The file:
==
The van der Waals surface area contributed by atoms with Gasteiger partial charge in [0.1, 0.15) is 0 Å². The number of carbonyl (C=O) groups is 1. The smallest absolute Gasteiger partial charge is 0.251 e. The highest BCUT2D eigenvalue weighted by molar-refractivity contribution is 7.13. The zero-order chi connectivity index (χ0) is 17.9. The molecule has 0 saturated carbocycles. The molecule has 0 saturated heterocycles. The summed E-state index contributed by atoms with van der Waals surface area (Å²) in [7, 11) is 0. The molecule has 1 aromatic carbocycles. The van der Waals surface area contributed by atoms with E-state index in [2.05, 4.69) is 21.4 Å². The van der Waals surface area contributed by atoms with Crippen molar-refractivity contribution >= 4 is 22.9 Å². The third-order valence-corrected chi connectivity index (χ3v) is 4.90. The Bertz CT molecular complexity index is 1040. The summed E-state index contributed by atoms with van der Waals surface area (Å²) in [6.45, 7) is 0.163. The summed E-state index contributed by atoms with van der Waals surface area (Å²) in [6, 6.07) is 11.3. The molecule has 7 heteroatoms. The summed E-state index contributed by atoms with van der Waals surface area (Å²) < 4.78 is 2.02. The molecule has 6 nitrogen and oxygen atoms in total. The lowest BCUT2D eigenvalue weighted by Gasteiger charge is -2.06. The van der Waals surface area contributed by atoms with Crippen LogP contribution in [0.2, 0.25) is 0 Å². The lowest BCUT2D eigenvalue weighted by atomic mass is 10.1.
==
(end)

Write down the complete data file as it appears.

The van der Waals surface area contributed by atoms with Gasteiger partial charge in [0.1, 0.15) is 0 Å². The number of carbonyl (C=O) groups is 1. The smallest absolute Gasteiger partial charge is 0.251 e. The highest BCUT2D eigenvalue weighted by molar-refractivity contribution is 7.13. The zero-order chi connectivity index (χ0) is 17.9. The molecule has 0 saturated carbocycles. The molecule has 0 saturated heterocycles. The summed E-state index contributed by atoms with van der Waals surface area (Å²) in [7, 11) is 0. The molecule has 1 aromatic carbocycles. The van der Waals surface area contributed by atoms with E-state index in [2.05, 4.69) is 21.4 Å². The van der Waals surface area contributed by atoms with Crippen molar-refractivity contribution >= 4 is 22.9 Å². The third-order valence-corrected chi connectivity index (χ3v) is 4.90. The Bertz CT molecular complexity index is 1040. The summed E-state index contributed by atoms with van der Waals surface area (Å²) in [6.45, 7) is 0.163. The summed E-state index contributed by atoms with van der Waals surface area (Å²) in [6, 6.07) is 11.3. The molecule has 7 heteroatoms. The summed E-state index contributed by atoms with van der Waals surface area (Å²) < 4.78 is 2.02. The molecule has 6 nitrogen and oxygen atoms in total. The lowest BCUT2D eigenvalue weighted by Gasteiger charge is -2.06. The van der Waals surface area contributed by atoms with Crippen LogP contribution in [0.2, 0.25) is 0 Å². The lowest BCUT2D eigenvalue weighted by atomic mass is 10.1.